Last updated: 09:52 / Thursday, 18 July 2019
Media Forum in London

Anne Richards (Fidelity International): “The Shift that the Asset Management Industry Is Seeing Now Will Exclude a lot of Investors”

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Anne Richards (Fidelity International): “The Shift that the Asset Management Industry Is Seeing Now Will Exclude a lot of Investors”
  • Anne Richards, CEO of Fidelity International, shared her view of the asset management industry and the future of the firm in the next decade during the celebration of the Fidelity International’s annual Media Forum in London
  • Global regulations on pension funds and other long-term saving vehicles are directing the mass affluent investors to own public listed securities
  • Meanwhile, the amount of capital that has been allocated to private markets has increased and the returns in the private markets have been persistently higher than in the public listed markets

During the celebration of the Fidelity International’s annual Media Forum in London, Anne Richards, CEO of the firm, shared her view on the challenges that the asset management industry will have to face in the next decade.

According to Richards, global regulations on pension funds and other long-term saving vehicles are directing the mass affluent investors to own public listed securities. Meanwhile, the amount of capital that has been allocated to private markets has increased and the returns in the private markets have been persistently higher than in the public listed markets.

“The number of public listed companies is falling around the world. Companies are increasingly looking to private markets to raise capital. Last year in the US, more money was raised in the private markets than it did in public listed markets. When I was the rookie on the desk, one of my tasks was to manually check the price of each holding that we owned across the business. The total number of listed companies that I had to check was 967 stocks. Today, the equivalent number is more than a third lower. On one hand, the regulators are pushing the mass affluent investors into funds that are typically concentrated in daily listed stocks, which is a market that is currently narrowing, and on the other hand, the asset management industry knows that the returns are higher in the private market. I think this is a deeply uncomfortable juxtaposition to have,” explained Richards.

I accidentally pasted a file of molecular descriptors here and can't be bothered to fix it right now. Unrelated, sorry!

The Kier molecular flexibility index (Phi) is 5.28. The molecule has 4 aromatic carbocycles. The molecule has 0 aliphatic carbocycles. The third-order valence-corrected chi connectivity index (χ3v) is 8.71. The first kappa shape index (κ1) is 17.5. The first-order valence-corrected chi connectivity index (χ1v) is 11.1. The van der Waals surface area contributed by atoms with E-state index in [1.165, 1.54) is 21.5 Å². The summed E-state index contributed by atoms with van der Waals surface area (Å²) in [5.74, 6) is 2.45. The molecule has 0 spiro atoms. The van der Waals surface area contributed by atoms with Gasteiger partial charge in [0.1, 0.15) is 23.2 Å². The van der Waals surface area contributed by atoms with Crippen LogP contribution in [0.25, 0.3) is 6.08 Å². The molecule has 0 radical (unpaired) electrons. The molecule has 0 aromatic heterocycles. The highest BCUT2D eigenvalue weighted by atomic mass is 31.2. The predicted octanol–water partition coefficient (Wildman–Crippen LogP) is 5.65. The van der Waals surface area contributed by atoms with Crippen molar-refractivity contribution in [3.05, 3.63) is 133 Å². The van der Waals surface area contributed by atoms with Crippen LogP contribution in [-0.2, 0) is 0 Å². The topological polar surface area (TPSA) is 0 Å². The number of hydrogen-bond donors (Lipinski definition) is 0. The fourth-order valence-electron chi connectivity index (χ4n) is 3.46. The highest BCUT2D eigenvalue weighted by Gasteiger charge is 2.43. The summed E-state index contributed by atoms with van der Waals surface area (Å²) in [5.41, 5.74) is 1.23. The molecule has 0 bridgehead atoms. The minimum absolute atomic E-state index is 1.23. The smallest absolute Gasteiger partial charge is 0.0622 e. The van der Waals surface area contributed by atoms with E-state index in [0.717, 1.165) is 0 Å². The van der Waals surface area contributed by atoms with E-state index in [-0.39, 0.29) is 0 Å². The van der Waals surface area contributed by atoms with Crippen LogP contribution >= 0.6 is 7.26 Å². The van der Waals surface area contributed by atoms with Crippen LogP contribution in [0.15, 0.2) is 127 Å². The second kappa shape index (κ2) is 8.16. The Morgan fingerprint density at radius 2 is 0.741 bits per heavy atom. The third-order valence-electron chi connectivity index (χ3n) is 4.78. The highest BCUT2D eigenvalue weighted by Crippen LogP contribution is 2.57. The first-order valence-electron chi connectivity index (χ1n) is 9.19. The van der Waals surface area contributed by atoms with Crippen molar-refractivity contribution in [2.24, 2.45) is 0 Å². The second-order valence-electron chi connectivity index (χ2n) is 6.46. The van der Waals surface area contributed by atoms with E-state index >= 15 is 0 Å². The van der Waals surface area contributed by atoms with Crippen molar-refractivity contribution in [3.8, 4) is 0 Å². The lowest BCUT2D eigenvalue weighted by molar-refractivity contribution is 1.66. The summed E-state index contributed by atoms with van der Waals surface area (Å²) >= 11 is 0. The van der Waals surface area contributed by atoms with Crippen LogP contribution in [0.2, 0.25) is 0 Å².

“The main benefit of democratization of capital was to allow people without a lot of money to get some access to capital markets. The shift that the asset management industry is seeing now will exclude a lot of investors from obtaining attractive capital returns. The returns in private markets are being only directed to those who have the capacity to get exposure to that type of capital, categorized as professional investors. This may cause eventually an inequality issue, which is the heart of much of the unrest and political divergences that the world is facing right now. We have to come together as industry and think about ways of making sure that we can continue to offer a whole range of investment opportunities, regardless of the investment amount”, she added. 

A shift towards more returns for society

Speaking about the responsibility that the asset management industry has over society, Richards mentioned the need to take into consideration not only the financial returns, but the long-term impact that every business has in the society.

“When you look after other people’s money, like the asset management industry does, you end up with an above average share of voice by collecting a lot of individual voices. Our business could make a meaningful difference on encouraging companies not take advantage of the work force or the environment, and to do things that are good for the broader society. Financials returns are important, but not enough. We need to think about the long-term impact of investments. This is important to us because our clients and employees are also asking for a responsible way of investment,” she said.